Four members of a Coast Guard air crew were injured late Monday night, Nov. 13, after their helicopter crashed while conducting a search-and-rescue mission off the coast of southeastern Alaska.
Two of the four members of the MH-60 Jayhawk helicopter air crew from Air Station Sitka near Juneau, Alaska, were listed as being in serious condition while the other two were listed in good condition with only minor injuries, as of Tuesday afternoon. The Coast Guard did not immediately respond to requests for comment.
While the circumstances of the crash are still under investigation, according to a statement by the Coast Guard, the crew had been responding to a call for search-and-rescue assistance of a flooding fishing vessel near Read Island when the crash occurred.
The fishing vessel Lydia Marie first called for help around 8 p.m. local time on Nov. 12. A second call from the vessel was put out to watchstanders notifying them of the helicopter crash around 11:05 p.m. Rescue crews from Alaska Wildfire Troopers and Petersburg Fire and Rescue arrived on scene at approximately 12:50 a.m. while a second MH-60 Jayhawk air crew from Air Station Sitka arrived around 1:39 a.m.
The four injured Coast Guardsmen were then transported to Petersburg for medical care, where they were further transferred to Seattle for follow-on treatment at Harborview Medical Center.
"Our priority is to provide the highest level of care possible for our injured members and their families," Rear Adm. Megan Dean, commander of the Coast Guard's 17th District, said in a statement. "We are grateful for the swift response and professional skill shown by the Alaska Wildlife Troopers and Petersburg Fire and Rescue members who answered our call for assistance during this critical time."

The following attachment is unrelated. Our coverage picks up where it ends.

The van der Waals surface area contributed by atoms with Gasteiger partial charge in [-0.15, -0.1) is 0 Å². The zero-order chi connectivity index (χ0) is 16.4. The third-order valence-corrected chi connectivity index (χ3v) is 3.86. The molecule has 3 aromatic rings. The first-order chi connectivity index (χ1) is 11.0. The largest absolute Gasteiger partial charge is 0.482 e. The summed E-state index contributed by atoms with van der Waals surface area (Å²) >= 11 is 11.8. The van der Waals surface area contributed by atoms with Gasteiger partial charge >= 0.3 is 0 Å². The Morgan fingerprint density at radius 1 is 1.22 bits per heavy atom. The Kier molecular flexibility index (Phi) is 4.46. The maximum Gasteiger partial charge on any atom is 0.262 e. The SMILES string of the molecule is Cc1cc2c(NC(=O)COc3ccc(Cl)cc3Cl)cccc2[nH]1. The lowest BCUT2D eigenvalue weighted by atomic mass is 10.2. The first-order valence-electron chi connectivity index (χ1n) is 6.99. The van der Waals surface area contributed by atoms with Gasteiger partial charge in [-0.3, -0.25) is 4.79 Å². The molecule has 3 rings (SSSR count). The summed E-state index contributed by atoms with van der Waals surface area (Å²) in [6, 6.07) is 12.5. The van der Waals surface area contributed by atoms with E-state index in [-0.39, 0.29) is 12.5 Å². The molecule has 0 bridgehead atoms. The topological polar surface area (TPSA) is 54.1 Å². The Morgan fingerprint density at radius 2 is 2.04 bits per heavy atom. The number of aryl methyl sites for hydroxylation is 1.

U.S. Coast Guard Cutters Elderberry and Douglas Denman concluded the search-and-rescue assistance to the Lydia Marie, and the vessel was safely escorted back to Petersburg.
This is the second helicopter crash for the U.S. military in the past week.
Five Army Special Operations soldiers were killed Nov. 10 after their MH-60 Black Hawk helicopter crashed in the Mediterranean Sea while conducting aerial refueling training. It is unclear whether the troops were in the region as part of a regular training rotation or as part of a deterrent force positioned following the start of the Israel-Hamas war, but the Defense Department said the crash was unrelated.
According to a department press release, "there are no indications the crash was caused by enemy/hostile actions."
-- Rachel Nostrant is a freelance reporter and Marine veteran. She has previously worked for Military Times, Reuters and others, covering the war in Ukraine and U.S. national affairs. She is on X @rachelnostrant.